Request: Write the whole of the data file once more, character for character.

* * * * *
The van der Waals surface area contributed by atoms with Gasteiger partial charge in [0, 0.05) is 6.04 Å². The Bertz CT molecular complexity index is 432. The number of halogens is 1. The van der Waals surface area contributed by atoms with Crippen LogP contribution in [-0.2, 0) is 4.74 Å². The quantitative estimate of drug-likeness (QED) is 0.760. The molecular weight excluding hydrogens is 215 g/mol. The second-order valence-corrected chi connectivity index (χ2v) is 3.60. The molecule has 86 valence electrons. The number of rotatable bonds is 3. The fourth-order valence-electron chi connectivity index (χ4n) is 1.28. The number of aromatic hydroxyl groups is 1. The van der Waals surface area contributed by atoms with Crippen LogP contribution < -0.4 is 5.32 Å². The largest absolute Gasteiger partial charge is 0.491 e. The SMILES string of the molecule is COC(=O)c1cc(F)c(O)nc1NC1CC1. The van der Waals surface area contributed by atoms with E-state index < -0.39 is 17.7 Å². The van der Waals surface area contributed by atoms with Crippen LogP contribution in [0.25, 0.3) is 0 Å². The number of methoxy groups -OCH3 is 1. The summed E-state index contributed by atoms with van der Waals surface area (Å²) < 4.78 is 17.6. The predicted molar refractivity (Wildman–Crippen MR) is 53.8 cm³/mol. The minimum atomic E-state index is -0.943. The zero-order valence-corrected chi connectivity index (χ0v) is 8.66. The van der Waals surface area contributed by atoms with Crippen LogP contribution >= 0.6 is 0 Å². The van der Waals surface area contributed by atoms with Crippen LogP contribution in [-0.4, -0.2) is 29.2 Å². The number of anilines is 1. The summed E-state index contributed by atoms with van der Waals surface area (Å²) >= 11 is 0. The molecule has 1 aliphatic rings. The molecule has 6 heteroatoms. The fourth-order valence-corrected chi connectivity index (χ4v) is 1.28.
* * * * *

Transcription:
The van der Waals surface area contributed by atoms with Gasteiger partial charge in [0, 0.05) is 6.04 Å². The Bertz CT molecular complexity index is 432. The number of halogens is 1. The van der Waals surface area contributed by atoms with Crippen LogP contribution in [-0.2, 0) is 4.74 Å². The quantitative estimate of drug-likeness (QED) is 0.760. The molecular weight excluding hydrogens is 215 g/mol. The second-order valence-corrected chi connectivity index (χ2v) is 3.60. The molecule has 86 valence electrons. The number of rotatable bonds is 3. The fourth-order valence-electron chi connectivity index (χ4n) is 1.28. The number of aromatic hydroxyl groups is 1. The van der Waals surface area contributed by atoms with Crippen LogP contribution < -0.4 is 5.32 Å². The largest absolute Gasteiger partial charge is 0.491 e. The SMILES string of the molecule is COC(=O)c1cc(F)c(O)nc1NC1CC1. The van der Waals surface area contributed by atoms with E-state index < -0.39 is 17.7 Å². The van der Waals surface area contributed by atoms with Crippen LogP contribution in [0.25, 0.3) is 0 Å². The number of methoxy groups -OCH3 is 1. The summed E-state index contributed by atoms with van der Waals surface area (Å²) < 4.78 is 17.6. The predicted molar refractivity (Wildman–Crippen MR) is 53.8 cm³/mol. The minimum atomic E-state index is -0.943. The zero-order valence-corrected chi connectivity index (χ0v) is 8.66. The van der Waals surface area contributed by atoms with Crippen LogP contribution >= 0.6 is 0 Å². The van der Waals surface area contributed by atoms with Crippen LogP contribution in [-0.4, -0.2) is 29.2 Å². The number of anilines is 1. The summed E-state index contributed by atoms with van der Waals surface area (Å²) >= 11 is 0. The molecule has 1 aliphatic rings. The molecule has 6 heteroatoms. The fourth-order valence-corrected chi connectivity index (χ4v) is 1.28.